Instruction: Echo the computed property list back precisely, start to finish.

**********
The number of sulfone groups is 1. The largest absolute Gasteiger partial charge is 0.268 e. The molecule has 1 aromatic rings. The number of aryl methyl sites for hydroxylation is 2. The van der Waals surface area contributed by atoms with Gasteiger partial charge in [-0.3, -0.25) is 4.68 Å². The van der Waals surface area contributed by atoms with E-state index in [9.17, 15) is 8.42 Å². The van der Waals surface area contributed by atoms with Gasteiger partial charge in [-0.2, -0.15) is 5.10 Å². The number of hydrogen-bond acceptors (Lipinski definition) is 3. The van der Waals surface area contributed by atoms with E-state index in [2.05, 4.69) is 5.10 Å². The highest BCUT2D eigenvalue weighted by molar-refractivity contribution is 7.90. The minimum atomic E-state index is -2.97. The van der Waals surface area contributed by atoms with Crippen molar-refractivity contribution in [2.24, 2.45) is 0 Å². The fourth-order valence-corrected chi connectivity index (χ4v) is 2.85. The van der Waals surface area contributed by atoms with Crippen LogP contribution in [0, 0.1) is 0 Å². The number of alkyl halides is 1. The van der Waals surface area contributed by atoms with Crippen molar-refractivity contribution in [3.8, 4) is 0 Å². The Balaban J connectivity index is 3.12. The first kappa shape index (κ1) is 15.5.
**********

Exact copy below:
The number of sulfone groups is 1. The largest absolute Gasteiger partial charge is 0.268 e. The molecule has 1 aromatic rings. The number of aryl methyl sites for hydroxylation is 2. The van der Waals surface area contributed by atoms with Gasteiger partial charge in [-0.3, -0.25) is 4.68 Å². The van der Waals surface area contributed by atoms with E-state index in [9.17, 15) is 8.42 Å². The van der Waals surface area contributed by atoms with Gasteiger partial charge in [-0.2, -0.15) is 5.10 Å². The number of hydrogen-bond acceptors (Lipinski definition) is 3. The van der Waals surface area contributed by atoms with E-state index in [2.05, 4.69) is 5.10 Å². The highest BCUT2D eigenvalue weighted by molar-refractivity contribution is 7.90. The minimum atomic E-state index is -2.97. The van der Waals surface area contributed by atoms with Crippen molar-refractivity contribution in [2.24, 2.45) is 0 Å². The fourth-order valence-corrected chi connectivity index (χ4v) is 2.85. The van der Waals surface area contributed by atoms with Crippen LogP contribution in [0, 0.1) is 0 Å². The number of alkyl halides is 1. The van der Waals surface area contributed by atoms with Crippen molar-refractivity contribution in [3.8, 4) is 0 Å². The Balaban J connectivity index is 3.12. The first kappa shape index (κ1) is 15.5.